petes nuxalk pics 09.11.07


Today, we, the Nuxalkmc, are working hard to restore many of the traditional teachings. We operate our own school, Acwsalcta, which translates to “A Place of Learning.” Acwsalcta meets both government curriculum standards while providing classes on Nuxalk language, history, carving, potlatches and other knowledge related to traditional Nuxalk culture.

Traditional Nuxalk education is very interactive. Young people learn through listening, watching, and ultimately being directly involved in activities and give students a unique understanding of Nuxalk perspectives and values.

Bow and Arrow dance at Nuxalk Potlatch; photo by Michael Wigle

Bow and Arrow dance at Nuxalk Potlatch; photo by Michael Wigle

Through stories, songs and dances children learn about ethics, religion, politics, biology, wildlife, ecology, fisheries, medicine and many other topics. These oral teachings are put into practice and strengthened by the involvement of the children in daily and seasonal activities such as hunting, fishing, and the gathering of foods and medicines. Through these interactions, the children become well educated in many aspects of the natural and supernatural worlds.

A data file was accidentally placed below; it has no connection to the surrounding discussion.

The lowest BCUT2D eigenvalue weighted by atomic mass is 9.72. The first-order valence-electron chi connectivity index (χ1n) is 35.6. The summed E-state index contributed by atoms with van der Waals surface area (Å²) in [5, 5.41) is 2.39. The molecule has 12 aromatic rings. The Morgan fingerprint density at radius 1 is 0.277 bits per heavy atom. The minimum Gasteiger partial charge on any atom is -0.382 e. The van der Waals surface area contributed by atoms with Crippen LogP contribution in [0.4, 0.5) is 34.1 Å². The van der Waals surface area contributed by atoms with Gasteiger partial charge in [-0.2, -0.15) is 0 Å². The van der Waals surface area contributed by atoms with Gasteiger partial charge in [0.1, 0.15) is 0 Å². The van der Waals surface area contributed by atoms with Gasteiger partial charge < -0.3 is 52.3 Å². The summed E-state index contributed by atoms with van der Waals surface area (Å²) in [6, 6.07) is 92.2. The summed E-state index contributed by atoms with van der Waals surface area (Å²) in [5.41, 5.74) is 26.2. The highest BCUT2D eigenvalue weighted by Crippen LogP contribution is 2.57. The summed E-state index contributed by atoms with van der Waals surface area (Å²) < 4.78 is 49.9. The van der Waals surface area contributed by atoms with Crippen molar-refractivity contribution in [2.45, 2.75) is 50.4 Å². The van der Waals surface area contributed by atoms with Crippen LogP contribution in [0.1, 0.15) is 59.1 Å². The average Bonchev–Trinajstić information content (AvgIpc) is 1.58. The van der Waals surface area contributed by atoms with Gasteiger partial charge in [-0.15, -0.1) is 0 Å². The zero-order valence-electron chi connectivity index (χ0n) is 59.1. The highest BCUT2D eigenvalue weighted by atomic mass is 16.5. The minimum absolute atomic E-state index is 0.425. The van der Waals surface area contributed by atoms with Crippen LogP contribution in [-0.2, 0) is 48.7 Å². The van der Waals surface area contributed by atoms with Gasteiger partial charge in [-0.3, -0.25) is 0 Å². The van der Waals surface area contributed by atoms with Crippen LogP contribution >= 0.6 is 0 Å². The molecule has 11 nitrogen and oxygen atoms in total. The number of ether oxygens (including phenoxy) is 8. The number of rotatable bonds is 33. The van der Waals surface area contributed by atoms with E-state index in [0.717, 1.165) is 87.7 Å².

Through Acwsalcta, Nuxalkmc are aiming at restoring traditional teachings and provide students with a solid grounding in Nuxalk identity. This is extremely important as we face an often violent colonial past and present. Traditional teaching methods were put under tremendous stress with the introduction of the Indian Act, the creation of small reservations, mandatory attendance at residential schools and the banning of potlatches in 1884. Laws that outlawed our traditional culture, language and identity severely disrupted the traditional education system of the Nuxalk people. Without the ability to freely tell stories, sing and dance at potlatches or freely live on the land, the Nuxalk education system was severely compromised.

Despite the government tactics to erase a Nuxalk identity, we remain dedicated to protecting our ways of life, our language, and our ties to our families and Ancestral Territory, as did our grandparents before us.